Here I must mention that the usual Riemannian manifold X used is,

I believe, only a special case. I think that there is much more structure

involved. Your ideas, I think are an indication of this structure that

generalizes X. The use of p-adics and ultrametrics would give us ways of

defining histories, as you well point out! :)

[MP]

There is clear analogy with many sheeted spacetime. In TGD elementary

particles correspond to so called CP2 type extremals of size of order 10^4

Planck lengths. They have metric with Euclidian signature but lightlike

curve as M^4_+ projection. These tiny 3-surfaces are glued by topological

sum to 3-surface which is roughly like a piece of Minkowski space with

size of order Compton length and possessing outer boundary. This process

leads to massivation of elementary particle described by p-adic

thermodynamics. It seems that one could think CP2 type extremal as a

local system and piece of M^4_+ as spacetime. Am I correct?

Hierarchy continues: for instance, quark like 3- surfaces are glued to

hadronic 3-surfaces, and so on. At human length scales my body is a

3-surface with outer boundary identifiable as my skin glued to a larger

3-surface.

By the way, topological sum contacts connecting different sheets

have induced metric with Euclidian signature and there is surface where

the signature changes to Minkowskian one: at these surface the value of

the p-adic prime characterizing effective topology of spacetime sheet

most naturally changes.

*******

"4.It is important to recognize that the distinction we are making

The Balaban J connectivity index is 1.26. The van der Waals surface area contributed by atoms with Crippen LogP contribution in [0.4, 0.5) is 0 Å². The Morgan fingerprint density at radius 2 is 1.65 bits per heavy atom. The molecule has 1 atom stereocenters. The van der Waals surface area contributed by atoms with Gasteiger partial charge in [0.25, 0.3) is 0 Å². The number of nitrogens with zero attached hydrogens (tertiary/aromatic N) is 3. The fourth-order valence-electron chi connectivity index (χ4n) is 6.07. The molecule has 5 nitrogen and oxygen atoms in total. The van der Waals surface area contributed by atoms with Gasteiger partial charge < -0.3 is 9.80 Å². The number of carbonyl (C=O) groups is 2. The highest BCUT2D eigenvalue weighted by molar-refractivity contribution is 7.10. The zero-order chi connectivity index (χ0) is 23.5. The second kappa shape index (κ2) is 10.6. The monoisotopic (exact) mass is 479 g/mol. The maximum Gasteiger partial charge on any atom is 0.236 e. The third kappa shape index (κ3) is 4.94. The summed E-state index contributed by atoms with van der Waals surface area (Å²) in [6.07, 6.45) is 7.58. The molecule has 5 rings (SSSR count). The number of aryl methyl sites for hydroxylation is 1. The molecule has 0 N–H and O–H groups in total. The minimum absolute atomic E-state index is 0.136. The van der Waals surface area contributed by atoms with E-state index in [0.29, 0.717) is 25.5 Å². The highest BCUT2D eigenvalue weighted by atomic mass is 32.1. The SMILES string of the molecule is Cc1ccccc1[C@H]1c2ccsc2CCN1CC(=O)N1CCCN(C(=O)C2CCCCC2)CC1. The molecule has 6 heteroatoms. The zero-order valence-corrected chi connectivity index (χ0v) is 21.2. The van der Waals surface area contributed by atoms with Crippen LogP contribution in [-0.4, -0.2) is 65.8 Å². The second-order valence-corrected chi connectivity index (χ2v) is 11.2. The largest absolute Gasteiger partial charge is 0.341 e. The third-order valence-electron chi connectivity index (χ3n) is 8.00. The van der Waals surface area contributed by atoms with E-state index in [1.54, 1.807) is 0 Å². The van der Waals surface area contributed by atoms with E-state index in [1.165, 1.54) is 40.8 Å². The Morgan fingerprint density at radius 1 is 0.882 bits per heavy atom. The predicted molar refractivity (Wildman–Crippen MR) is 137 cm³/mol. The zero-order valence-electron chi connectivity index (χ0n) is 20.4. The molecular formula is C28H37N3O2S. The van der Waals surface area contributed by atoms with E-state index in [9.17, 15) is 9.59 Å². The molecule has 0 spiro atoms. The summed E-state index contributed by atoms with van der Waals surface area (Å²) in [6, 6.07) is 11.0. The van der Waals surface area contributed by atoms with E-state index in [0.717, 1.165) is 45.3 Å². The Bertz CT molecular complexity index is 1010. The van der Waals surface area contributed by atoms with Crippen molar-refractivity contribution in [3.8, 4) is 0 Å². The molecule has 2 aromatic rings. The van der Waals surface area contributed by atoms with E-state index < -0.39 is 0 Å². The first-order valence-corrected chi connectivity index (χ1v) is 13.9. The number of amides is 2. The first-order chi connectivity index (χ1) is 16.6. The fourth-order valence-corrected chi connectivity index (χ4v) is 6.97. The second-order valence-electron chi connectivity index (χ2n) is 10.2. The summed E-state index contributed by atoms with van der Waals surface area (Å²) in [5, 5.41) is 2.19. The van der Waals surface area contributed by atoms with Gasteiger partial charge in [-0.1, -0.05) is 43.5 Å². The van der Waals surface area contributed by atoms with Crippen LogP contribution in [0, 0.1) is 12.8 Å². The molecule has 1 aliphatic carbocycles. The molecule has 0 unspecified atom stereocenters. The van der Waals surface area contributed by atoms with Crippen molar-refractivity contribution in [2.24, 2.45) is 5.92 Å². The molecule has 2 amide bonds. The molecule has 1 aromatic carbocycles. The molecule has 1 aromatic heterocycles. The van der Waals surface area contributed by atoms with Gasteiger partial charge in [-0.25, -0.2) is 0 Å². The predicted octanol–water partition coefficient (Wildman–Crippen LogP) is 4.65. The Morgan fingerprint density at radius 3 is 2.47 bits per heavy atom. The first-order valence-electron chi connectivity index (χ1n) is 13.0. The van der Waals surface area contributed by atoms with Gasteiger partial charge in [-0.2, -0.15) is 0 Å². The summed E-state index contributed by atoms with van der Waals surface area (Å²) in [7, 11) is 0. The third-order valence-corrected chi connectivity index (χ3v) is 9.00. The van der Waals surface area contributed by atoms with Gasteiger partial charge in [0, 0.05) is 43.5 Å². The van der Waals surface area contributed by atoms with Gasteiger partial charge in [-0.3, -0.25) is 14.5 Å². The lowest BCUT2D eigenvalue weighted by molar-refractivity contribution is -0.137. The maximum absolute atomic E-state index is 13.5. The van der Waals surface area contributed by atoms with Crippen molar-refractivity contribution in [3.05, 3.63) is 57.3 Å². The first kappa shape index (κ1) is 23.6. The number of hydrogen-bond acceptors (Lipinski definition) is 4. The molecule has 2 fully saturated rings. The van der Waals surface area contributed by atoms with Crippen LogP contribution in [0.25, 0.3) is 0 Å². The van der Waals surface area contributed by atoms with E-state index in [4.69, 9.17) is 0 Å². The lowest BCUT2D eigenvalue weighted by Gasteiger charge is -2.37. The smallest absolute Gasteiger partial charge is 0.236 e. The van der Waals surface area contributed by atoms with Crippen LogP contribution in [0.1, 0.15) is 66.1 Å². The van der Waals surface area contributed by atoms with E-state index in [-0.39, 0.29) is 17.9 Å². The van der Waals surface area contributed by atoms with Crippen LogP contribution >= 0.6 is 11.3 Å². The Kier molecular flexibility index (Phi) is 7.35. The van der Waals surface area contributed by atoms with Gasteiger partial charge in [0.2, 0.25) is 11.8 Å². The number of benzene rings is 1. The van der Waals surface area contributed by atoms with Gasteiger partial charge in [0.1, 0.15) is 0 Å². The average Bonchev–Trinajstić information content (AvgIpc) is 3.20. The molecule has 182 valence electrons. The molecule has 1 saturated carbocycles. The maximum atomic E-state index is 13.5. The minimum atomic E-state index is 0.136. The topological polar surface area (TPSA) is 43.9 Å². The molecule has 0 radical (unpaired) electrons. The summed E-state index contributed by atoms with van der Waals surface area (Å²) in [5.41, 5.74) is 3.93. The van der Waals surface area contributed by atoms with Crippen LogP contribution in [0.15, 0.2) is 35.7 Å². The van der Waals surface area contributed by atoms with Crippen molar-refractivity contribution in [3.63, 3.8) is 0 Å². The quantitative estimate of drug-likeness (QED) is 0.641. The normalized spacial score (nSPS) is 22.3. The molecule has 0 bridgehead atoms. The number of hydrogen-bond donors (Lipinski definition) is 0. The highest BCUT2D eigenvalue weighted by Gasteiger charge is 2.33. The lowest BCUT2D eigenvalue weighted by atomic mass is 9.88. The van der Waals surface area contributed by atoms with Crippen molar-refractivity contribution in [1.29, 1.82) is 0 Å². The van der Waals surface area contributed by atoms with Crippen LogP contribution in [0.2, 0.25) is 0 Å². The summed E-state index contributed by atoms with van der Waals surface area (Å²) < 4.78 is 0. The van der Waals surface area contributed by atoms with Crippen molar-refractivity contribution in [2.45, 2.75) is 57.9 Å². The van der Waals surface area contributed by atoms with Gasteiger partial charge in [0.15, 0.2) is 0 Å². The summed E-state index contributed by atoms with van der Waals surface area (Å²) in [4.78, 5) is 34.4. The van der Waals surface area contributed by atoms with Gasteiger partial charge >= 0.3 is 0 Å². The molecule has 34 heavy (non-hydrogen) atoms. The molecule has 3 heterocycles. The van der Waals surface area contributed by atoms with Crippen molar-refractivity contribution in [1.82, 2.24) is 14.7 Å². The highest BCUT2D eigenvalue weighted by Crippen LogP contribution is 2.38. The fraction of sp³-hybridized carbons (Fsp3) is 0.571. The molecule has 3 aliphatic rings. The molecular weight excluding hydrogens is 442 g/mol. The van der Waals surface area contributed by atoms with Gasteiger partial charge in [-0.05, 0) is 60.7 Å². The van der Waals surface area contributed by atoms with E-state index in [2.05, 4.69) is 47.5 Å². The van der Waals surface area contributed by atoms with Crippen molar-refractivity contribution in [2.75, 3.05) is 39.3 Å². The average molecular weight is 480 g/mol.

between local systems and classical particles which are the centers of

mass of local systems is not a simple distinction of

inclusion/exclusion. For example, we may consider a local system

containing some set of particles, and within that set of particles we

may identify a number of subordinate "sublocal" systems. It would seem

that the centers of mass of these sublocal systems must be "inside" the

local system as originally defined, but the sublocal system is at the

same time a local system, and we have said that the centers of mass of

local systems are correlated with classical particles whose behavior is

to be described in terms of relativity theory."

[MP]

Also this is consistent with manysheeted spacetime picture. Note that

one must generalize standard physics to manysheeted spaceetime:

thermodynamics with different temperatures and different

phases at various spacetime sheets. Hydrodynamics flows: turbulent flow at

one sheet, potential flow at second sheet.

*******

This, to me, indicates how hierarchical ordering can come into

play, but notice that there is no a priori ordering defined. Histories are

like orderings of files on a hard drive, there is no absolute ab initio

ordering, there is only that "stored" at the time of sampling and it is

subject to revision by the next read/write operation.

[MP]

In TGD framework ordering by p-adic topologies enters naturally. The

higher the value of p, the more refined the topology. Amazingly, one can

understand the evolution as gradual increase of p-adic prime associated

with the 3-surface characterizing entire Universe.

********

The act of

observing and/or measuring is an interaction that changes all involved,

but the very nature of 'nondeterminism" is that results can't be known

before hand, we only can calculate probabilities. The simple proof of

this is show by the fact that gambling will never discover a "system" to

cheap the "house". That would allow for a computer to violate

thermodynamics!

I have links to the Maxwell Demon information to show how others think

about these kind of ideas. We are dealing with a very complex situation

and thus must expect that any complete explanation of it will be even

more so!

Later,

Stephen